To further validate the reciprocal changes in ACE and ACE2, we examined the mRNA abundance of ACE and ACE2, as well as their functional activities in kidney tissues from chronic ANG II-infused (n = 6) rats and sham-operated rats (n = 5). In these rats, although the ACE mRNA levels were not significantly different between the two groups, the ANG II rats exhibited substantially greater ACE activity in the kidneys than the control rats (ANG II = 2,712 ± 334 vs. sham = 487 ± 51 RLU/mg; P < 0.05). In addition, the ACE2 transcript levels were reduced in chronic ANG II-infused rats (ANG II = 0.6 ± 0.1 vs. sham = 1.0 ± 0.0 AU; P < 0.05) but we did find any difference in its activity (ANG II = 2,356 ± 786 vs. sham = 1,290 ± 225 RLU/mg) compared with sham rats.
Figure 3 depicts the specific immunoreactivity and semiquantitation for ACE2 immunostaining by using the immunoperoxidase technique on a kidney section from sham-operated (top panels); clipped and nonclipped kidneys of 2K1C rats (middle panels) and ANG II-infused rats (bottom panels). ACE2 immunoreactivity was predominantly observed in the cytoplasm of epithelial cells of PTs in the cortex and inner cortex (left panels) and to a lesser extent in the CD cells of the inner medulla.
Figure 4 reflects the specific renin activity measured as ANG I generated per hour over a period of 24 h from the time the tetradecapeptide was added and corrected by total protein in the tissue kidney lysates. Between 2 and 8 h of incubation with the tetradecapeptide, the specific activity of renin was significantly higher in the cortex of CK than in the cortex of NCK or sham kidneys. However, in the renal medullary tissues during the same period, the renin activities in both the CK and NCK were higher than in sham kidneys. By 12–14 h later, renin activities became comparable between the CK and the sham kidney. In addition, the incubation with the tetradecapeptide in the presence of trypsin showed that in the renal cortex, the maximum (pro)renin activity observed at 2 h was significantly higher in the CK, while in the renal medulla, the NCK exhibited greater (pro)renin activity.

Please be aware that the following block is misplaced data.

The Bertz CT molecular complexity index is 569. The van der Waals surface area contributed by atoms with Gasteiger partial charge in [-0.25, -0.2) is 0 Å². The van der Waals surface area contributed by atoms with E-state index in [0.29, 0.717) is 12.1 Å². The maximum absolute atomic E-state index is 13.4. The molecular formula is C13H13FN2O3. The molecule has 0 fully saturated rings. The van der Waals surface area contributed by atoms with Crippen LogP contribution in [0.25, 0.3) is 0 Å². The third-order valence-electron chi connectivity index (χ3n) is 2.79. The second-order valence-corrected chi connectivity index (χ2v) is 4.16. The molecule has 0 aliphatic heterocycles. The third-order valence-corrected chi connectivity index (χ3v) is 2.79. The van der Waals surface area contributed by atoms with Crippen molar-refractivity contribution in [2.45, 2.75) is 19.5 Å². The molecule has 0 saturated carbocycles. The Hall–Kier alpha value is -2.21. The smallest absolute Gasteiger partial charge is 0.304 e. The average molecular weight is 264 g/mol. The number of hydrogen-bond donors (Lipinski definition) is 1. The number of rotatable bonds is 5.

The present study demonstrates that both kidneys of 2K1C hypertensive rats exhibit reciprocal changes in ANG II/ACE and ANG 1–7/ACE2 in association with an enhancement of CD renin activity. This observation provides the basis for an additional mechanism that may contribute to explain high intrarenal ANG II content in the kidneys during Goldblatt hypertension. In a previous study, we demonstrated that in 2K1C hypertensive rats evaluated after 25 days of unilateral renal artery clipping, there is an increased renin immunostaining in cortical and medullary CD cells accompanied by augmented renin mRNA and protein levels in the renal medullary tissues (44). The present study extends those observations by confirming that in the renal medullary regions of both kidneys of 2K1C rats, most of the renin present is active. In contrast, in the renal cortical region only the CK exhibits higher renin activity (Fig. 4). Thus, it is likely that the enhancement of renin activity in the renal medulla of 2K1C rats may contribute to increased intrarenal ANG I and ultimately ANG II content regardless of the suppression of JG renin such as occurs in the NCK of this experimental model of hypertension.